Step 6: Install Toilet Seat + Lid

Last but not least, install the new toilet seat and lid. Position the seat over the bowl and attach it according to the manufacturer’s instructions. Then, you’ll turn the water supply back on and allow the tank to fill up. Flush the toilet and make sure there aren’t any leaks.

Install a Bathroom Sink 🧼

The last DIY-friendly bathroom plumbing project we’ll outline is installing a new bathroom sink. This is yet another project that’s easier when another person helps you out.

Step 1: Turn Off the Water and Remove the Old Sink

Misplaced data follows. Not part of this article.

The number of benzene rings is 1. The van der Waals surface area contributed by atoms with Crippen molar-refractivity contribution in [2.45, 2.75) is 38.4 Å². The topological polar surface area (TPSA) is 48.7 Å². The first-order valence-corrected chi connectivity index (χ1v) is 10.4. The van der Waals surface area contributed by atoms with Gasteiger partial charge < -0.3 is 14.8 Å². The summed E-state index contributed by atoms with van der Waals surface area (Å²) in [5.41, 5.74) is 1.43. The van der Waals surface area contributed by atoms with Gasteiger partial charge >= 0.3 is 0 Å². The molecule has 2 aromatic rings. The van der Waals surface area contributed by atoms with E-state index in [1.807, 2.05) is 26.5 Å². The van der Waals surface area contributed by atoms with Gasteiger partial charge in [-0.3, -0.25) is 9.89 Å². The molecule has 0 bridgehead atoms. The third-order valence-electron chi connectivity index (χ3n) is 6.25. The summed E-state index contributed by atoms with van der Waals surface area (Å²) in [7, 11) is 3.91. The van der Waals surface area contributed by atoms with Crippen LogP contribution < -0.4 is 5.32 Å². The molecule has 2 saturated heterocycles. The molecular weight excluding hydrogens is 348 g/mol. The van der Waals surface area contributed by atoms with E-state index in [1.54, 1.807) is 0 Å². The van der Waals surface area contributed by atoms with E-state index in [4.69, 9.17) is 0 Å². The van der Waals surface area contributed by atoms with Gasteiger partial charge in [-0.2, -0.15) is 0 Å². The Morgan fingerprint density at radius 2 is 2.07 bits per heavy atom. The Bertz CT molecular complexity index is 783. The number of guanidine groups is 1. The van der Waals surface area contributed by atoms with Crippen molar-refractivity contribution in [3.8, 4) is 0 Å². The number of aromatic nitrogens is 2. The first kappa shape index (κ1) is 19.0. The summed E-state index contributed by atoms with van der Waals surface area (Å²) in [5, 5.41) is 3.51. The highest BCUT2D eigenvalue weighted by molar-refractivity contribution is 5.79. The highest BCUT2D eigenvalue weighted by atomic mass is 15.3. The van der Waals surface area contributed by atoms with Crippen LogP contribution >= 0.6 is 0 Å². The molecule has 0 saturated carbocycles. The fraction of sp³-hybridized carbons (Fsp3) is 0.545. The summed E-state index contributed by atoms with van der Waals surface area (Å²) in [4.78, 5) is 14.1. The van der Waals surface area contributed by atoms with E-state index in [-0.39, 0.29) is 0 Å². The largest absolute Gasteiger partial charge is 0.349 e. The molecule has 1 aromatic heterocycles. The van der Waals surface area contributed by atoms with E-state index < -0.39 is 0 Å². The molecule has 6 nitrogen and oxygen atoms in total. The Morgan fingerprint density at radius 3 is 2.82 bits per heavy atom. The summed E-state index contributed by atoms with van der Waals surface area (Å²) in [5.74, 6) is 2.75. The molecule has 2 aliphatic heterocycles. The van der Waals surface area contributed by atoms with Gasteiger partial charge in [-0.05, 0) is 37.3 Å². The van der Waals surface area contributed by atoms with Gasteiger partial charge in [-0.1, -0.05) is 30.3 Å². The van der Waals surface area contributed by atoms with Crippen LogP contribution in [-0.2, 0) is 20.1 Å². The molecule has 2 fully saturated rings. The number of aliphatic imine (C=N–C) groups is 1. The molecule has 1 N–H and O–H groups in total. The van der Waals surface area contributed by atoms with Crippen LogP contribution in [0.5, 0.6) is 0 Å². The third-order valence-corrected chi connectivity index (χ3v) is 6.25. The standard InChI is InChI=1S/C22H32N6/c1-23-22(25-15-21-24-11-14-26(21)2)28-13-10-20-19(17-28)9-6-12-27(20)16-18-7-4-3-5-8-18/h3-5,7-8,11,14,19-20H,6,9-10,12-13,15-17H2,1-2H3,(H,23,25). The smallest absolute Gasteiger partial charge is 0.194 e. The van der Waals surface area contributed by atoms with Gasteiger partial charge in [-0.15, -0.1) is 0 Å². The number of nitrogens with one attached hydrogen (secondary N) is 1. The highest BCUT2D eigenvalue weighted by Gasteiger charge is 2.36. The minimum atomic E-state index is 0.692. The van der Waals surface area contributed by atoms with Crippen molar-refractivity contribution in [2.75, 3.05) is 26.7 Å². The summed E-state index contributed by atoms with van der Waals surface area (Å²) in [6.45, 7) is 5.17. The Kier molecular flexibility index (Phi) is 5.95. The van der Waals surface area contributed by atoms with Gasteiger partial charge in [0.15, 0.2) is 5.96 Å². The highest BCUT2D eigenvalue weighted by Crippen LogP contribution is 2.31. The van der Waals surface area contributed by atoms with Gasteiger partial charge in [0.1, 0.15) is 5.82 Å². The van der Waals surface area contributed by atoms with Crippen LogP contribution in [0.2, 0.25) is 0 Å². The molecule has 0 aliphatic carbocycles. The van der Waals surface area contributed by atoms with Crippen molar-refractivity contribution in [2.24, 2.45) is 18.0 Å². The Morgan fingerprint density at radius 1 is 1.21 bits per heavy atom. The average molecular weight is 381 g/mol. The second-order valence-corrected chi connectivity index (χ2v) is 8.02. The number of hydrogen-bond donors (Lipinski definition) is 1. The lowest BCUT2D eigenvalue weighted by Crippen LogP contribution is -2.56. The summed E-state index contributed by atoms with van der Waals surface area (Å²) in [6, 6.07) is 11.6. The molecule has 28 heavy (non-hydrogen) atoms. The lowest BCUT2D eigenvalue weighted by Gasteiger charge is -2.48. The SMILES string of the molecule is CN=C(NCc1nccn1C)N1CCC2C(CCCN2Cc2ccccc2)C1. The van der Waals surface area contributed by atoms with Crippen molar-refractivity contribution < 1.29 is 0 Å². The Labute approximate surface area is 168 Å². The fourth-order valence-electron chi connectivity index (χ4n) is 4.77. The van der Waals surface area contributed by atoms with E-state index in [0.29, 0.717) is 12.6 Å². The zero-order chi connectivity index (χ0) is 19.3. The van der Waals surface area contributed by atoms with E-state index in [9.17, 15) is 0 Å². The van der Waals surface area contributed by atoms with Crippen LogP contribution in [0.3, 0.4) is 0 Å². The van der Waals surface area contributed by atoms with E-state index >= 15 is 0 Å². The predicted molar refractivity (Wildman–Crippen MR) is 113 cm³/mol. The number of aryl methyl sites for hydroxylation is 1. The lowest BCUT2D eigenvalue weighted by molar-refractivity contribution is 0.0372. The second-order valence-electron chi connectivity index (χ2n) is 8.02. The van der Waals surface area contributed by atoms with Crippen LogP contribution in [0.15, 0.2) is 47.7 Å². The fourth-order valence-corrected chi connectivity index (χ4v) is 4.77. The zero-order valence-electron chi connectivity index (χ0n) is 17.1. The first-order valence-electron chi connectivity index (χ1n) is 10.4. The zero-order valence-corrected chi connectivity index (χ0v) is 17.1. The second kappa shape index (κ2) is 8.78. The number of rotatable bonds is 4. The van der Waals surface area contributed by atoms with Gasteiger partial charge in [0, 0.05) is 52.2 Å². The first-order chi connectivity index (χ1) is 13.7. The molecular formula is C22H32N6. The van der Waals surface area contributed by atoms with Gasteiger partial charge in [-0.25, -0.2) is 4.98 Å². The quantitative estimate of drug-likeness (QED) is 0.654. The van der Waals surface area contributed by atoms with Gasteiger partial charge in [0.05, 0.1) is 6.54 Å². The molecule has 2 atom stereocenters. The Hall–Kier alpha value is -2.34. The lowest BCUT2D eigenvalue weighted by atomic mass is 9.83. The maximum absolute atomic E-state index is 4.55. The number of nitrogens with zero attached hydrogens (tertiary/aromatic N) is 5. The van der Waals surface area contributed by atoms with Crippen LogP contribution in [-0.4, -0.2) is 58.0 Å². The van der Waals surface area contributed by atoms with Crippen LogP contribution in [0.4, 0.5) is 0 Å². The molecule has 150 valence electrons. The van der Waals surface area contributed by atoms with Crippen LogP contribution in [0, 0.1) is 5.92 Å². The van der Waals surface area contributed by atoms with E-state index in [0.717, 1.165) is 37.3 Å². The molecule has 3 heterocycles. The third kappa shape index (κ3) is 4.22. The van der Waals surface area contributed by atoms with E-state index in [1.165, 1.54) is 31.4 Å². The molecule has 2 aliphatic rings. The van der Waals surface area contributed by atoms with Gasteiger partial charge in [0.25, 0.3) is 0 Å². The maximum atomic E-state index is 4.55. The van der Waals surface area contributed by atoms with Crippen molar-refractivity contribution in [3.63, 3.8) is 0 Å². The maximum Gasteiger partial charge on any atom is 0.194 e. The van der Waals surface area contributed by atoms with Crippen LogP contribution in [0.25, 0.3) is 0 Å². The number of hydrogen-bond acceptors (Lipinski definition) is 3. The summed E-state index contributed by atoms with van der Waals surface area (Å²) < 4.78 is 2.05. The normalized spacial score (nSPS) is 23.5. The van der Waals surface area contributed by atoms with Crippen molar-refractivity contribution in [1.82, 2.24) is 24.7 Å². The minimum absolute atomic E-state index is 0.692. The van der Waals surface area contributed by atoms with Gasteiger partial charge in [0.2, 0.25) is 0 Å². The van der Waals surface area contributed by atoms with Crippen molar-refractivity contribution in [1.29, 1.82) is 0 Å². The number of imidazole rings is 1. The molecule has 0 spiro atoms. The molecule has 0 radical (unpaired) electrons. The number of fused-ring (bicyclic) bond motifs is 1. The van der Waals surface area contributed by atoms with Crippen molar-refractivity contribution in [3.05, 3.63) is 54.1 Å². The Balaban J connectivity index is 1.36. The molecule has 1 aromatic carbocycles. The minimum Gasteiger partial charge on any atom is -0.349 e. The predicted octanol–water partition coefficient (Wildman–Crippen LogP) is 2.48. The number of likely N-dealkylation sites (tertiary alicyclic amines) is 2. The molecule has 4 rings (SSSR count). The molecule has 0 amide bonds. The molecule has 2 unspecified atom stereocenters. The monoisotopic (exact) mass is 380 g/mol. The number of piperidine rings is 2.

Just like with installing a new toilet, you’ll need to shut off the water supply to your sink before starting. There are likely two knobs below the sink— turn them both off and then turn your sink knobs to make sure no water comes out. Use a pipe wrench to disconnect the water supply and drain lines from the faucet. Also, look for the large metal or plastic nut that connects the sink to the drain and disconnect it. Then, loosen and detach the P-trap section of the pipe. Use a putty knife to loosen the caulk around the sink’s perimeter, lift it up, and move it to the side.

Step 2: Install the New Faucet

To install the new faucet, you’ll just follow the manufacturer’s instructions that came with the faucet. If you plan to reuse your old faucet, take note of how it was originally installed so you can duplicate the setup.

person installing a new sink

Step 3: Secure the New Sink